To introduce middle school families to the admissions process, the Department of Education enrollment office is offering evening workshops, two in every borough between July 16 and Aug. 1.  The first five workshops will  offer an overview of the application process and the types of high school programs; the last five will be about the nine specialized high schools, eight of which require an exam for admissions while the ninth requires an audition.

Families who were closed out of public school pre-kindergarten programs for their children turning four years old in 2013 may still apply to local community based organizations -- known as CBOs -- where there are still plenty of slots available, according to the Department of Education.

While only 30 percent of families who applied to full or half day programs were matched with a public school program earlier this month, odds may be better at the CBOs. A directory of CBOs offering pre-kindergarten programs is here [PDF]. You may apply to CBOs throughout the spring and summer. Admission is first come, first served.

Families still hoping for a pubic school pre-kindergarten program for their four-year-old should contact the school to ask to put on a waiting list. The deadline for accepted students to register is Wednesday, June 19. On the following day, June 20, schools may begin to contact families on the waitlist to let them know if a spot has opened up.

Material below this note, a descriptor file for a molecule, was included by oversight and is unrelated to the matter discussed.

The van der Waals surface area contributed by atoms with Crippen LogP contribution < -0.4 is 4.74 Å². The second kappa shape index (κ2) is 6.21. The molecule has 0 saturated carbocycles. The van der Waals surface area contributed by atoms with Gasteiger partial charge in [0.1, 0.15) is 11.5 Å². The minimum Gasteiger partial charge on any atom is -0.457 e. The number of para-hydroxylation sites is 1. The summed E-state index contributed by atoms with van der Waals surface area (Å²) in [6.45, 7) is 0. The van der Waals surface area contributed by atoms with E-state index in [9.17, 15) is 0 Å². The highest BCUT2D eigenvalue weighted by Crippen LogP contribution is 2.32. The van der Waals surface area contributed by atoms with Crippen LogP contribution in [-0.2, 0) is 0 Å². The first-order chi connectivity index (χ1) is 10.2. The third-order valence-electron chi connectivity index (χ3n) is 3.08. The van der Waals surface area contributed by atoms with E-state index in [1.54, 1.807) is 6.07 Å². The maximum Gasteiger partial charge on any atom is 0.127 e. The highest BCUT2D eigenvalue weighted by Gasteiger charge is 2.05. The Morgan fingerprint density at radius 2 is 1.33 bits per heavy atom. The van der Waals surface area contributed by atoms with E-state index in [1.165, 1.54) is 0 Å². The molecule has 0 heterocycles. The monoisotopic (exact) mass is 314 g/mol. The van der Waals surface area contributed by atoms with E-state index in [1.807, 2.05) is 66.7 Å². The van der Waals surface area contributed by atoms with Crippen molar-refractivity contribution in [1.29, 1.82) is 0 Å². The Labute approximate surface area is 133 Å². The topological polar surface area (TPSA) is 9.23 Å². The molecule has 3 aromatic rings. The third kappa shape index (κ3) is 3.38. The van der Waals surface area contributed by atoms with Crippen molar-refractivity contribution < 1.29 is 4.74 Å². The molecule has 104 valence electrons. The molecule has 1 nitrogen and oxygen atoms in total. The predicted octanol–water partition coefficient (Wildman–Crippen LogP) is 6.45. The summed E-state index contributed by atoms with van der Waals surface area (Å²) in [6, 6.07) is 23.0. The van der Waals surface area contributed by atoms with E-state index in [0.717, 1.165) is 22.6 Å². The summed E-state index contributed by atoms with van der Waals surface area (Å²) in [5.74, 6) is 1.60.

Here's the link [PDF] to a list of public schools that still had available seats as of June 3.

There were thousands of disappointed families when the city finally mailed offers to elementary Gifted and Talented programs on Friday. This year a record number of children - close to 5,500 -- qualified for the five more selective citywide programs, yet only about 300 offers were made, according to the Department of Education. That means there were slots in citywide schools available for only about five percent of eligible students.

Overall, the chances of snagging a seat in either a district or citywide G&T program were slim, especially in districts where there were high numbers of eligible students. Only 68.5 percent of eligible kindergartners got an offer. Since all G&T programs begin in kindergarten, the odds of getting a seat decrease each succeeding year. For 1st grade, 51 percent of applicants received an offer; in 2nd grade, 34 percent got an offer and in 3rd grade, only 29 percent. In total, just 54 percent of applicants in those grades were offered a seat, a significant decrease from the 72 percent offered a seat in 2012. After 3rd grade, placement in G&T programs is based on standardized state test scores.

Parents must accept their offers and register by June 28 (two days after the last day of school) or forfeit their seat.